Let's give Today its due. It devoted extended coverage this morning to the growing nuclear threat from Iran. In Katie Couric's interview of Richard Haass, President of the Council on Foreign Relations, it was quickly established that Iran does indeed represent a serious danger. Much of the conversation involved a discussion of the various options - none of them ideal - to address the threat. One might argue that Haass' estimate that Iran remains five years away from acquiring a nuclear weapon is dangerously optimistic, but he did not attempt to downplay the seriousness of the situation.
But, inevitably, Katie turned the talk to what she deemed domestic spying, alternatively dubbing it, with a wry smile, "the terrorist surveillance program."
Katie suggested that the administration offer specific examples of instances in which the program thwarted acts of terrorism. Haass rejected the idea: "I don't think they need to more specific. You don't want to give away intelligence methods."
But Haass claimed the Bush administration is "losing the argument" by asserting "that they can decide who and when to do it against. That they can do this and bypass . . . "
That's when Couric interrupted with her very dark depiction of the Bush administration:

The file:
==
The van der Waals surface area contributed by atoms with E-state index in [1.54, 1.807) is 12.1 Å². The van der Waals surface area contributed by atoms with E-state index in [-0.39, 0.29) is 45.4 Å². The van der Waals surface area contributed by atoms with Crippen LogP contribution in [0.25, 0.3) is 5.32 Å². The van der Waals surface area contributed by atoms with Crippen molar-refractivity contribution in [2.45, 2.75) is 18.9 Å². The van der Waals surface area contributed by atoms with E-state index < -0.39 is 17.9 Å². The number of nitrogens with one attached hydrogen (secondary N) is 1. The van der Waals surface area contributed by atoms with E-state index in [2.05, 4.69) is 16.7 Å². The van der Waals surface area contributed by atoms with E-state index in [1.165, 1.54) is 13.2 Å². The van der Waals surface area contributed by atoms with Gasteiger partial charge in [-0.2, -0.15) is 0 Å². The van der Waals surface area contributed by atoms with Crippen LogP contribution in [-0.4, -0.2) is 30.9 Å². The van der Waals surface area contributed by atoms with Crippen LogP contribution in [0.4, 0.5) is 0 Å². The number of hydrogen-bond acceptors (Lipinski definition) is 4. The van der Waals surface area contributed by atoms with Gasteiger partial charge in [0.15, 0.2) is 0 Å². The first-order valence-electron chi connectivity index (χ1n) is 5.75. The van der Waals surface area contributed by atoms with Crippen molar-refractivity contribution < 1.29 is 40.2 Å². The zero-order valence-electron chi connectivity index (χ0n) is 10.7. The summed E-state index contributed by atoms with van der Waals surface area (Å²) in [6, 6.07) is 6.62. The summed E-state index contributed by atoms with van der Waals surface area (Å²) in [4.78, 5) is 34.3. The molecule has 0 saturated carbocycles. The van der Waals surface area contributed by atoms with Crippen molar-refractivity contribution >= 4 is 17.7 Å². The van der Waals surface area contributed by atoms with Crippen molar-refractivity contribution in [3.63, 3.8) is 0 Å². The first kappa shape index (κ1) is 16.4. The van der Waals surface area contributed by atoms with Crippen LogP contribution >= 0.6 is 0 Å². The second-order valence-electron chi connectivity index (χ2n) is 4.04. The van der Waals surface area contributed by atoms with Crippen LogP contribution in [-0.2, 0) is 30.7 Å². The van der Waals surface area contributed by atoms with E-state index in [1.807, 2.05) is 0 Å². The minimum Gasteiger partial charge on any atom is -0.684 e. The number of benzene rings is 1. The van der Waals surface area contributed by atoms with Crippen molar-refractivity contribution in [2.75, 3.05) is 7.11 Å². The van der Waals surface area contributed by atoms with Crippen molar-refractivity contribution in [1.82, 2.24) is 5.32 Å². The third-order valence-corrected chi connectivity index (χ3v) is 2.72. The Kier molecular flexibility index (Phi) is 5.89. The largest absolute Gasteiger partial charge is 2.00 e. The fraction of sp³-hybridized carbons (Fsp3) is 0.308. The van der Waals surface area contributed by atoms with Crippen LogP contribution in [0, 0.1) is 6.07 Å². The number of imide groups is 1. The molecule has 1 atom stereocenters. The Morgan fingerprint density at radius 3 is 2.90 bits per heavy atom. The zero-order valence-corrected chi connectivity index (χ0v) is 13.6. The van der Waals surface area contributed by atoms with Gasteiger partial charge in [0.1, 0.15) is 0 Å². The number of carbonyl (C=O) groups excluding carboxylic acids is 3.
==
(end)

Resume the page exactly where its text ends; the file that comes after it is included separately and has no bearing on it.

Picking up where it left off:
"the sort of unbridled, power, right?"
She continued: "And even if the legislation has to be updated, that I think the American people probably would . . . "
Haass finished her sentence for her: "I think the American are grown-ups, they understand we're living in dangerous times; we've got to protect ourselves. But we can't give the executive branch or the president unlimited power to fight terrorism."
Let's review: Haass claims the Bush administration is "losing the argument" on terrorist surveillance. With whom, pray tell, beyond the MSM and the left-wing establishment? Certainly not with the American people. From a recent Rasmussen report:
"Sixty-four percent (64%) of Americans believe the National Security Agency (NSA) should be allowed to intercept telephone conversations between terrorism suspects in other countries and people living in the United States. A Rasmussen Reports survey found that just 23% disagree."
Even 51% of Democrats support the idea, by the way.
And what of Katie's Orwellian view of the president's "unbridled power"? A president who briefed congressional leaders of both parties about the program. A president exercising nothing like the kind of power applied by liberal hero FDR during WWII.
The difference now? First, of course, is the fact that President Bush is a dreaded Republican. Second, in their heart of hearts, do liberals really believe that we are a country at war?
Finkelstein lives in Ithaca, NY, where he hosts the local TV show "Right Angle." Email him at: email@example.com